Sacred Native American burial sites are being blown up for Trump’s border wall
Construction crews began blasting sites within Arizona’s Organ Pipe Cactus National Monument as part of the construction of President Trump’s border barrier, and the affected areas include sites sacred to Native American groups, according to a congressman from Arizona and advocates.
The Organ Pipe Cactus National Monument is an internationally recognized biosphere reserve — meaning it has plants and animals so rare that the United Nations has given it a special designation. It includes about 330,000 acres of designated wilderness and is home to ancestral grounds sacred to the Tohono O’odham Nation, one of at least a dozen Native American groups that claim connections to grounds within the monument.
Rep. Raúl M. Grijalva (D-Ariz.), whose district includes the reservation, said crews this week began blasting through parts of Monument Hill, which includes a burial site for the Tohono O’odham Nation.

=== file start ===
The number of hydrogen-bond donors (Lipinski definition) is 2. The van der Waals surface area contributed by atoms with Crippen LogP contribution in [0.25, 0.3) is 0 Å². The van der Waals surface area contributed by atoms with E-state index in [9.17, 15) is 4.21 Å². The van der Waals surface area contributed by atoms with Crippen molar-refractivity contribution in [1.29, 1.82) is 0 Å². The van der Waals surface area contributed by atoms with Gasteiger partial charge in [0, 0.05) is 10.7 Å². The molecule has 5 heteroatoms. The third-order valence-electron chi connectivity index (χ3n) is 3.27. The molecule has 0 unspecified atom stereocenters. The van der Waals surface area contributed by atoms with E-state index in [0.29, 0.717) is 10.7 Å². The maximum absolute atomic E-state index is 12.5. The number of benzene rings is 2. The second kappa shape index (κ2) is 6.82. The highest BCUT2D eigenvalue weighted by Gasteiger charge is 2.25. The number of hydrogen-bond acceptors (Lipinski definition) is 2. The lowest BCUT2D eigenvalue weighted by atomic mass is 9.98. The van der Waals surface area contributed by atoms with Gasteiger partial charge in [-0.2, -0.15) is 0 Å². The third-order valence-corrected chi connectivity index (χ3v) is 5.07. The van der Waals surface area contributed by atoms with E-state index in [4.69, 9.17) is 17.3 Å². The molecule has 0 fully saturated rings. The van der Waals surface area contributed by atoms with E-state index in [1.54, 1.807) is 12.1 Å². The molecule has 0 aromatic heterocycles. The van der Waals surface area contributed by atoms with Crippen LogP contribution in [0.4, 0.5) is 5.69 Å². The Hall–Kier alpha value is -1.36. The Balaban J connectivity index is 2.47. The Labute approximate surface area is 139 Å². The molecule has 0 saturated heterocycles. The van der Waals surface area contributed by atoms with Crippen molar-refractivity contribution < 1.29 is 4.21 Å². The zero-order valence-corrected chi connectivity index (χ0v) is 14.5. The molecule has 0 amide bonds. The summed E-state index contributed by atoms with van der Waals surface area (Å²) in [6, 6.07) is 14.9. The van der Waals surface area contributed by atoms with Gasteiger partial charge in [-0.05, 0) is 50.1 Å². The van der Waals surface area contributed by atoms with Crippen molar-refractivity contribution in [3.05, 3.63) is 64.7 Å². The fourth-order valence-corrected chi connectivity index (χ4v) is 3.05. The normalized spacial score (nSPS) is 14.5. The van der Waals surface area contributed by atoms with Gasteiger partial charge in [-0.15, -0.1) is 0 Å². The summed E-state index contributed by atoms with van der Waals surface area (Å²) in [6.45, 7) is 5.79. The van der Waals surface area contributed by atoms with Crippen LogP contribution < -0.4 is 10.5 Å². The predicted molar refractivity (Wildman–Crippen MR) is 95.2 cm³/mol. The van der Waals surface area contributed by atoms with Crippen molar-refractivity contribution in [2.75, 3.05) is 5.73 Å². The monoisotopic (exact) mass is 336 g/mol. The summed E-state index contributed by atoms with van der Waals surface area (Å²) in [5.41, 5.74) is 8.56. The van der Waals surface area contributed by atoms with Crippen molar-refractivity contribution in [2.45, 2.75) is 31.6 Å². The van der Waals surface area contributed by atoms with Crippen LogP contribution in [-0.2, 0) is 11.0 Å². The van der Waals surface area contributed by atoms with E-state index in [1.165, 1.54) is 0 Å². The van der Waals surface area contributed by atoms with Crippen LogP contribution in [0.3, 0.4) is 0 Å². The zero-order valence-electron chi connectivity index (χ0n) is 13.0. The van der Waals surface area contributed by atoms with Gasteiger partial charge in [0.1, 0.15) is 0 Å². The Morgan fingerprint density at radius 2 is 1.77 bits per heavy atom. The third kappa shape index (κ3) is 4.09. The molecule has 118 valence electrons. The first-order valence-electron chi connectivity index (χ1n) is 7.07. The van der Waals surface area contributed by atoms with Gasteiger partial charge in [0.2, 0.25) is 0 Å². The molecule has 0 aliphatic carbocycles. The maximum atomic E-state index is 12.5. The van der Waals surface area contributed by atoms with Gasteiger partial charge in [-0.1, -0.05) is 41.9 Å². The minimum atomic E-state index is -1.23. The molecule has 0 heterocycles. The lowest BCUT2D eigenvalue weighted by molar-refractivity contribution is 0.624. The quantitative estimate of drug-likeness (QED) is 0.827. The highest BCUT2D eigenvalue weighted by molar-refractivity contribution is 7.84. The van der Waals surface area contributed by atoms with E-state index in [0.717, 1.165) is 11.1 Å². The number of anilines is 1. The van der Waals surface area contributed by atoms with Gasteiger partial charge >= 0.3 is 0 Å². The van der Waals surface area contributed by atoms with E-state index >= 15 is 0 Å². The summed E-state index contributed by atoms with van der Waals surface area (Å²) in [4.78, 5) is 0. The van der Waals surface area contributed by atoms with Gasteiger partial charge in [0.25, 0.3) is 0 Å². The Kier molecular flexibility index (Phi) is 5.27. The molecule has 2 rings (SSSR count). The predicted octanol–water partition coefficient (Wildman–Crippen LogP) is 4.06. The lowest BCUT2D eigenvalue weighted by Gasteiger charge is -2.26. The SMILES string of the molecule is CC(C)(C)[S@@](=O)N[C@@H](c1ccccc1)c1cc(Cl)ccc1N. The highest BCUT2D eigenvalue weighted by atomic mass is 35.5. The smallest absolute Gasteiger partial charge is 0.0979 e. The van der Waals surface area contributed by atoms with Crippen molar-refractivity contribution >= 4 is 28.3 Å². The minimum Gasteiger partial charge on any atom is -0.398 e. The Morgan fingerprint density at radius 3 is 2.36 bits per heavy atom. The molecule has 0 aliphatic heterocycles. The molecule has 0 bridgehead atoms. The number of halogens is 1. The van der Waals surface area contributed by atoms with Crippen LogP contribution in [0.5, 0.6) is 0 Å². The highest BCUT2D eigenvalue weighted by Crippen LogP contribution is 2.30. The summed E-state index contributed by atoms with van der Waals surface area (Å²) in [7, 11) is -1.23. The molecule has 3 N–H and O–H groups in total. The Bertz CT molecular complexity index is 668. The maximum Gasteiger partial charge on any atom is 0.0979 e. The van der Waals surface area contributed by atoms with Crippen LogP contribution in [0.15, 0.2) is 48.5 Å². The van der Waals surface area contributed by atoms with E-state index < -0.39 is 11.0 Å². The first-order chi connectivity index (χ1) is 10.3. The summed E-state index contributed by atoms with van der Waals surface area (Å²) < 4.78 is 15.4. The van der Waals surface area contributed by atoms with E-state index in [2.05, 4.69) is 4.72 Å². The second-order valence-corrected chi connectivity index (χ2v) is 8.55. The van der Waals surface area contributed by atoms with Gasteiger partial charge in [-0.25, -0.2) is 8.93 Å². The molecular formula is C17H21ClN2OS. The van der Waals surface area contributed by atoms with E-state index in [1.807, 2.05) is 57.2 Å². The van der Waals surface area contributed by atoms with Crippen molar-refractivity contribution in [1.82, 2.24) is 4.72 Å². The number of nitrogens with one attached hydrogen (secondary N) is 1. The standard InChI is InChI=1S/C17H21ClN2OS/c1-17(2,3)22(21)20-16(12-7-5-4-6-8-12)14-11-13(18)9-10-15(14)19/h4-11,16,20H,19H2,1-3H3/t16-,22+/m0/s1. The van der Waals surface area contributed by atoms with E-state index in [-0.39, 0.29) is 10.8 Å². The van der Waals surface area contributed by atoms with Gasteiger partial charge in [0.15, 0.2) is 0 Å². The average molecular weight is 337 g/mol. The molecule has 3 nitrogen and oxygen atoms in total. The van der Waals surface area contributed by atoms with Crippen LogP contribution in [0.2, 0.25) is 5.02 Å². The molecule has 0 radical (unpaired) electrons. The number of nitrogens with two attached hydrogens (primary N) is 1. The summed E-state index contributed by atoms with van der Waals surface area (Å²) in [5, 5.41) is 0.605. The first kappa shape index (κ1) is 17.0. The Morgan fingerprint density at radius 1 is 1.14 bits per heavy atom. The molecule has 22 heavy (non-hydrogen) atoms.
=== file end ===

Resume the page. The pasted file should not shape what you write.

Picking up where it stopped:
“The construction contractor has begun controlled blasting, in preparation for new border wall system construction within the Roosevelt Reservation at Monument Mountain," A U.S. Customs and Border Protection spokesperson said in a statement sent to The Post. “The controlled blasting is targeted and will continue intermittently for the rest of the month.”
Grijalva, chairman of the House Natural Resources Committee, visited the location ahead of the construction and described the site in a video posted to social media. Monument Hill, where he said explosions are now occurring, is a site where members of the Tohono O’odham Nation have buried members of opposing tribes.
“Where they were blasting the other day on Monument Hill is the resting place for primarily Apache warriors that had been involved in battle with the O’odham. And then the O’odham people in a respectful way laid them to rest on Monument Hill,” Grijalva said in a video posted on Sunday.